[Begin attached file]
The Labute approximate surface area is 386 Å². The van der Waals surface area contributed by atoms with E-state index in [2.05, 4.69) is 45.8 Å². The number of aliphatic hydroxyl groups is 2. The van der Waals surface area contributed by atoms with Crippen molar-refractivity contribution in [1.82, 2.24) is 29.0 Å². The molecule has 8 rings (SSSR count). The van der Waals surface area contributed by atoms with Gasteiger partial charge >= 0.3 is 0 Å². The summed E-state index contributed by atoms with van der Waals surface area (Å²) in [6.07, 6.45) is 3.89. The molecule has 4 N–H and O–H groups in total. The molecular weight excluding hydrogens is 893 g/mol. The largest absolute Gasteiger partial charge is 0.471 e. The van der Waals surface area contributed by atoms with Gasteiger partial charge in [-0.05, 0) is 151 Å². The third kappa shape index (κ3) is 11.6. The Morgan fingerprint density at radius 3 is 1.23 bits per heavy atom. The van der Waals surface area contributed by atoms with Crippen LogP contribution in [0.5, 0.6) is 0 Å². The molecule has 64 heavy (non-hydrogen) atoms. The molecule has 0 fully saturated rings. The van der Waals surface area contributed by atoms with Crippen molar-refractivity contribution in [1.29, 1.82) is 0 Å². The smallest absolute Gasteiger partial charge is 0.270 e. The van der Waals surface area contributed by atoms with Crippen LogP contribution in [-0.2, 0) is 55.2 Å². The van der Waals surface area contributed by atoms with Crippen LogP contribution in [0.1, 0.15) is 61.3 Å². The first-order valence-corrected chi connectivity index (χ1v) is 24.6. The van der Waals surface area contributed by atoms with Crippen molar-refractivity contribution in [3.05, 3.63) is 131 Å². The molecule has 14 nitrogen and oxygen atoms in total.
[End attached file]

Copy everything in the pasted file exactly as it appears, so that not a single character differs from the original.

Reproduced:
The Labute approximate surface area is 386 Å². The van der Waals surface area contributed by atoms with E-state index in [2.05, 4.69) is 45.8 Å². The number of aliphatic hydroxyl groups is 2. The van der Waals surface area contributed by atoms with Crippen molar-refractivity contribution in [1.82, 2.24) is 29.0 Å². The molecule has 8 rings (SSSR count). The van der Waals surface area contributed by atoms with Gasteiger partial charge >= 0.3 is 0 Å². The summed E-state index contributed by atoms with van der Waals surface area (Å²) in [6.07, 6.45) is 3.89. The molecule has 4 N–H and O–H groups in total. The molecular weight excluding hydrogens is 893 g/mol. The largest absolute Gasteiger partial charge is 0.471 e. The van der Waals surface area contributed by atoms with Gasteiger partial charge in [-0.05, 0) is 151 Å². The third kappa shape index (κ3) is 11.6. The Morgan fingerprint density at radius 3 is 1.23 bits per heavy atom. The van der Waals surface area contributed by atoms with Crippen LogP contribution in [0.5, 0.6) is 0 Å². The molecule has 64 heavy (non-hydrogen) atoms. The molecule has 0 fully saturated rings. The van der Waals surface area contributed by atoms with Crippen molar-refractivity contribution in [1.29, 1.82) is 0 Å². The smallest absolute Gasteiger partial charge is 0.270 e. The van der Waals surface area contributed by atoms with Crippen LogP contribution in [-0.2, 0) is 55.2 Å². The van der Waals surface area contributed by atoms with Crippen LogP contribution in [0.1, 0.15) is 61.3 Å². The first-order valence-corrected chi connectivity index (χ1v) is 24.6. The van der Waals surface area contributed by atoms with Crippen molar-refractivity contribution in [3.05, 3.63) is 131 Å². The molecule has 14 nitrogen and oxygen atoms in total.